….due to lower trade and weaker competition which reduces innovation, R&D and investments.


What are the effects in the long run? The empirical and theoretical economic literature give some hints of the dynamic effects of lower trade and competition.[3] As mentioned above, lower trade means weaker competition as foreign firms are forced out. Weaker competition means that firms find it easier to remain on the markets. The incentives to innovate will be lower and expenditures on R&D will fall with additional dampening effects on productivity and GDP. The implications are that investments and the future capital stock will also be lower.

Lower trade also means lower inflows of FDI since the two are correlated. Lots of studies have confirmed the positive effects on the host economies from inflows of FDI. In short, some of these amount to diffusion of foreign technology to the domestic firms, a higher capital stock per employee, higher real wages and labour share of the economy. These benefits will be lower following Brexit.

Quite a few studies have been undertaken to simulate scenarios including a hard Brexit. Dhingra et. al. (2017) find that dynamic effects of Brexit on productivity implies a decline in average income per capita of between 6.3% and 9.4%. And as I mentioned here, The Bank of England’s analyses indicate that a hard Brexit could lead to UK GDP being around 10% lower in 2023.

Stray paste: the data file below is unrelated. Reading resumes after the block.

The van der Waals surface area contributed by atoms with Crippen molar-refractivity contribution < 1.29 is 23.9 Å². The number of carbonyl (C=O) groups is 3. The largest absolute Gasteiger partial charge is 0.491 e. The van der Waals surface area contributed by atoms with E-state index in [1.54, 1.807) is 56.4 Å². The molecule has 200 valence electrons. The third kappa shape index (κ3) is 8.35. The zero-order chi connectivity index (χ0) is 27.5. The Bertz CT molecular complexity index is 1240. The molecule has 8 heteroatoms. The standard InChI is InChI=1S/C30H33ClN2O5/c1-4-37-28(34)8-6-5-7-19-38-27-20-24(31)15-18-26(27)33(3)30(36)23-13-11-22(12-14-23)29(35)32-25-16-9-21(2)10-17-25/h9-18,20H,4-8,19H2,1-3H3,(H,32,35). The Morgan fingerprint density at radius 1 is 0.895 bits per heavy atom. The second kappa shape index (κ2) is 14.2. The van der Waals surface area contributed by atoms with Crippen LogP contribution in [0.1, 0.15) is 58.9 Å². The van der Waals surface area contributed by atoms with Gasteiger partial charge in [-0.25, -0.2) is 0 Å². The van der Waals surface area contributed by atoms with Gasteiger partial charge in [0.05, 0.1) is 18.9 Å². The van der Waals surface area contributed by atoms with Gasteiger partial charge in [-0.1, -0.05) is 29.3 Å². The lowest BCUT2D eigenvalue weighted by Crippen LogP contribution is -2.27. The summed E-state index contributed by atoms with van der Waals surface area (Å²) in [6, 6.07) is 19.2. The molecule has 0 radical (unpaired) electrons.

The exact numbers may differ but whatever study one consults, the conclusions are the same. Brexit will make Britain poorer.


Read more.

There are plenty of studies about the effects of Brexit and even more on the effects of tariffs and NTBs. The list below only contains a few on the subject.


Amiti, M. et. al. (2019). “The Impact of the 2018 Trade War on U.S. Prices and Welfare”. Center for Economic Policy Research. Discussion Paper DP13564. https://cepr.org/content/free-dp-download-04-march-2019-impact-2018-trade-war-us-prices-and-welfare

Bank of England. (2018). “EU withdrawal scenarios and monetary and fiscal stability. A response to the House of Commons Treasury Committee.”  https://www.bankofengland.co.uk/report/2018/eu-withdrawal-scenarios-and-monetary-and-financial-stability

Cappariello, R. et. al. (2019). “EU UK global value chain trade and the indirect costs of Brexit”. https://voxeu.org/article/eu-uk-global-value-chain-trade-and-indirect-costs-brexit

Dhingra, S. et. al. (2017). “The Costs and Benefits of Leaving the EU: Trade Effects”. Economic Policy, Vol 32, Issue 92.

OECD (2016). “The Economic Consequences of Brexit: A Taxing Decision”. OECD Economic Policy Paper April 2016. No. 16. http://www.oecd.org/economy/The-Economic-consequences-of-Brexit-27-april-2016.pdf

Vandenbussche, H., Connell, W. & Simons, W. (2017a). “Global value chains, trade shocks and jobs: An application to Brexit” https://voxeu.org/article/global-value-chains-and-brexit

Vandenbussche, H., Connell, W. & Simons, W. (2017b). “Global value chains, trade shocks and jobs: An application to Brexit”. Discussion Paper Series, DPS17.13.


[1] You can find much better definitions of the short vs the long run somewhere else.

[2] See also, Cappariello et. al. (2019).

[3] The profit share, the labour income share and the capital income share together make up GDP. It is not unreasonable to imagine that also the capital income share would increase thus decreasing the labour income share further.

[4] I should probably be more careful when I write about “short run”, “long run” and “dynamic” effects but I’m too lazy and you can probably look it up somewhere else.